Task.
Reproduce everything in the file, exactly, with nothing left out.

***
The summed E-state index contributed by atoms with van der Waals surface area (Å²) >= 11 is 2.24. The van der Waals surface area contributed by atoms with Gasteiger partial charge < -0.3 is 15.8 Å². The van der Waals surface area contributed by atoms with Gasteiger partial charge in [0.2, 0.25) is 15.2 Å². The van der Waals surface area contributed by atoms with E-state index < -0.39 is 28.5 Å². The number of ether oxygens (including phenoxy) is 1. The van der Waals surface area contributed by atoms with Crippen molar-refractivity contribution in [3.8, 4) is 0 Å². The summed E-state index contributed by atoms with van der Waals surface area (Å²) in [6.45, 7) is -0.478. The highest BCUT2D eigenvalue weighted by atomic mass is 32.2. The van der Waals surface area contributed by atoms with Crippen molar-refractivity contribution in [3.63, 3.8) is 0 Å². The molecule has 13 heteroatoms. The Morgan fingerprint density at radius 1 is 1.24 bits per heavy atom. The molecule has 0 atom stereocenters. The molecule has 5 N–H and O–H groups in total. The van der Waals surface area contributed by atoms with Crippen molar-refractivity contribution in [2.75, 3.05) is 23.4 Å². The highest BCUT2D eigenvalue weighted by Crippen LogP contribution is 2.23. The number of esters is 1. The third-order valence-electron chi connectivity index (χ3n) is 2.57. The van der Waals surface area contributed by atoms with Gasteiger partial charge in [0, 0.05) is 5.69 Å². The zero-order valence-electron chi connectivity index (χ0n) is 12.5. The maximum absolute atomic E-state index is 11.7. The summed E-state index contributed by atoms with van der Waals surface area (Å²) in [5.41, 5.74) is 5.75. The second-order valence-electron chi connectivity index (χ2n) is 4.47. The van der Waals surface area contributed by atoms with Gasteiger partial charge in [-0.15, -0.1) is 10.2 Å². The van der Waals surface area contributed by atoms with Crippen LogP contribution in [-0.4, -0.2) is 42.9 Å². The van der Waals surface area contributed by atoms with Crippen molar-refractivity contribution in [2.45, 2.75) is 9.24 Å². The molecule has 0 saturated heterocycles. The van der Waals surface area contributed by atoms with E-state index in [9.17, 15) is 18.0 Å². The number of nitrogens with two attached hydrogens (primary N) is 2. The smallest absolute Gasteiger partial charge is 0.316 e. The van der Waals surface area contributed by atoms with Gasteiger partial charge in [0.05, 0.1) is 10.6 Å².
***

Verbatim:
The summed E-state index contributed by atoms with van der Waals surface area (Å²) >= 11 is 2.24. The van der Waals surface area contributed by atoms with Gasteiger partial charge < -0.3 is 15.8 Å². The van der Waals surface area contributed by atoms with Gasteiger partial charge in [0.2, 0.25) is 15.2 Å². The van der Waals surface area contributed by atoms with E-state index < -0.39 is 28.5 Å². The number of ether oxygens (including phenoxy) is 1. The van der Waals surface area contributed by atoms with Crippen molar-refractivity contribution in [3.8, 4) is 0 Å². The summed E-state index contributed by atoms with van der Waals surface area (Å²) in [6.45, 7) is -0.478. The highest BCUT2D eigenvalue weighted by atomic mass is 32.2. The van der Waals surface area contributed by atoms with Crippen molar-refractivity contribution in [3.63, 3.8) is 0 Å². The molecule has 13 heteroatoms. The Morgan fingerprint density at radius 1 is 1.24 bits per heavy atom. The molecule has 0 atom stereocenters. The molecule has 5 N–H and O–H groups in total. The van der Waals surface area contributed by atoms with Crippen molar-refractivity contribution in [2.75, 3.05) is 23.4 Å². The highest BCUT2D eigenvalue weighted by Crippen LogP contribution is 2.23. The number of esters is 1. The third-order valence-electron chi connectivity index (χ3n) is 2.57. The van der Waals surface area contributed by atoms with Gasteiger partial charge in [0, 0.05) is 5.69 Å². The zero-order valence-electron chi connectivity index (χ0n) is 12.5. The maximum absolute atomic E-state index is 11.7. The summed E-state index contributed by atoms with van der Waals surface area (Å²) in [5.41, 5.74) is 5.75. The second-order valence-electron chi connectivity index (χ2n) is 4.47. The van der Waals surface area contributed by atoms with Gasteiger partial charge in [-0.15, -0.1) is 10.2 Å². The van der Waals surface area contributed by atoms with Crippen LogP contribution in [-0.4, -0.2) is 42.9 Å². The van der Waals surface area contributed by atoms with Crippen molar-refractivity contribution in [2.45, 2.75) is 9.24 Å². The molecule has 0 saturated heterocycles. The van der Waals surface area contributed by atoms with E-state index in [9.17, 15) is 18.0 Å². The number of nitrogens with two attached hydrogens (primary N) is 2. The smallest absolute Gasteiger partial charge is 0.316 e. The van der Waals surface area contributed by atoms with Gasteiger partial charge in [0.05, 0.1) is 10.6 Å².